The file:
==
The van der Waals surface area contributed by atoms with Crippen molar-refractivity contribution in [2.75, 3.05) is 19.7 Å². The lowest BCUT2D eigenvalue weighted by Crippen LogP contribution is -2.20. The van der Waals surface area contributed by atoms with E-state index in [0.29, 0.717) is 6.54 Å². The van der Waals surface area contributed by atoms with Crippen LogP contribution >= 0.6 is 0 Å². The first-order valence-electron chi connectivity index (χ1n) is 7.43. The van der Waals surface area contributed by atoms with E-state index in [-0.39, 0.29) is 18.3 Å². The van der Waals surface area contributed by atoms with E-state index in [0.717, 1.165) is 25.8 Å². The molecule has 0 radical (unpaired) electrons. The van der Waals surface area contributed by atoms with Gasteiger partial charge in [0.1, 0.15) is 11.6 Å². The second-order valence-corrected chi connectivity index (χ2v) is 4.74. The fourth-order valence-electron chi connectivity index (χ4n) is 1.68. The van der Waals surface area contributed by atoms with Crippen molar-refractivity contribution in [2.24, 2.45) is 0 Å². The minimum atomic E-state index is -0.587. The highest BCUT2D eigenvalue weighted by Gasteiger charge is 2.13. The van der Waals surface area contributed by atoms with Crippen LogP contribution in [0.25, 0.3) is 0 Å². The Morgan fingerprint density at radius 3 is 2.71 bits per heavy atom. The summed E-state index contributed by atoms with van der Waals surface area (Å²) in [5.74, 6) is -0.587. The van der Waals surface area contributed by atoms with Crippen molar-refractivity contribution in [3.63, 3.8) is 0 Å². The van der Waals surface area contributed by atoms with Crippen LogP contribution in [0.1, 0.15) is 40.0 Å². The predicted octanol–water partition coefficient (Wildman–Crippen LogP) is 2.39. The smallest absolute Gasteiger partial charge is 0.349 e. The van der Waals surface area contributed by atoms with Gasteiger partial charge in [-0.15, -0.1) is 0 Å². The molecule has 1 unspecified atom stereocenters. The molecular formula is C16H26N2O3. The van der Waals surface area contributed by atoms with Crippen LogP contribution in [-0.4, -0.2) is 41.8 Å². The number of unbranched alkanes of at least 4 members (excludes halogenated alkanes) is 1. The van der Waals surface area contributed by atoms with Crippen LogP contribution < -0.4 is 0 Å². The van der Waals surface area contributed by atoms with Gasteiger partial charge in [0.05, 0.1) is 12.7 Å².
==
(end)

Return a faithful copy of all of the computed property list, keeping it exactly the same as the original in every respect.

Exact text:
The van der Waals surface area contributed by atoms with Crippen molar-refractivity contribution in [2.75, 3.05) is 19.7 Å². The lowest BCUT2D eigenvalue weighted by Crippen LogP contribution is -2.20. The van der Waals surface area contributed by atoms with E-state index in [0.29, 0.717) is 6.54 Å². The van der Waals surface area contributed by atoms with Crippen LogP contribution >= 0.6 is 0 Å². The first-order valence-electron chi connectivity index (χ1n) is 7.43. The van der Waals surface area contributed by atoms with E-state index in [-0.39, 0.29) is 18.3 Å². The van der Waals surface area contributed by atoms with E-state index in [0.717, 1.165) is 25.8 Å². The molecule has 0 radical (unpaired) electrons. The van der Waals surface area contributed by atoms with Gasteiger partial charge in [0.1, 0.15) is 11.6 Å². The second-order valence-corrected chi connectivity index (χ2v) is 4.74. The fourth-order valence-electron chi connectivity index (χ4n) is 1.68. The van der Waals surface area contributed by atoms with Crippen molar-refractivity contribution in [2.24, 2.45) is 0 Å². The minimum atomic E-state index is -0.587. The highest BCUT2D eigenvalue weighted by Gasteiger charge is 2.13. The van der Waals surface area contributed by atoms with Crippen LogP contribution in [0.25, 0.3) is 0 Å². The Morgan fingerprint density at radius 3 is 2.71 bits per heavy atom. The summed E-state index contributed by atoms with van der Waals surface area (Å²) in [5.74, 6) is -0.587. The van der Waals surface area contributed by atoms with Crippen molar-refractivity contribution in [3.63, 3.8) is 0 Å². The van der Waals surface area contributed by atoms with Crippen LogP contribution in [0.1, 0.15) is 40.0 Å². The predicted octanol–water partition coefficient (Wildman–Crippen LogP) is 2.39. The smallest absolute Gasteiger partial charge is 0.349 e. The van der Waals surface area contributed by atoms with Gasteiger partial charge in [-0.15, -0.1) is 0 Å². The molecule has 1 unspecified atom stereocenters. The molecular formula is C16H26N2O3. The van der Waals surface area contributed by atoms with Crippen LogP contribution in [-0.4, -0.2) is 41.8 Å². The number of unbranched alkanes of at least 4 members (excludes halogenated alkanes) is 1. The van der Waals surface area contributed by atoms with Crippen LogP contribution < -0.4 is 0 Å². The van der Waals surface area contributed by atoms with Gasteiger partial charge in [0.05, 0.1) is 12.7 Å².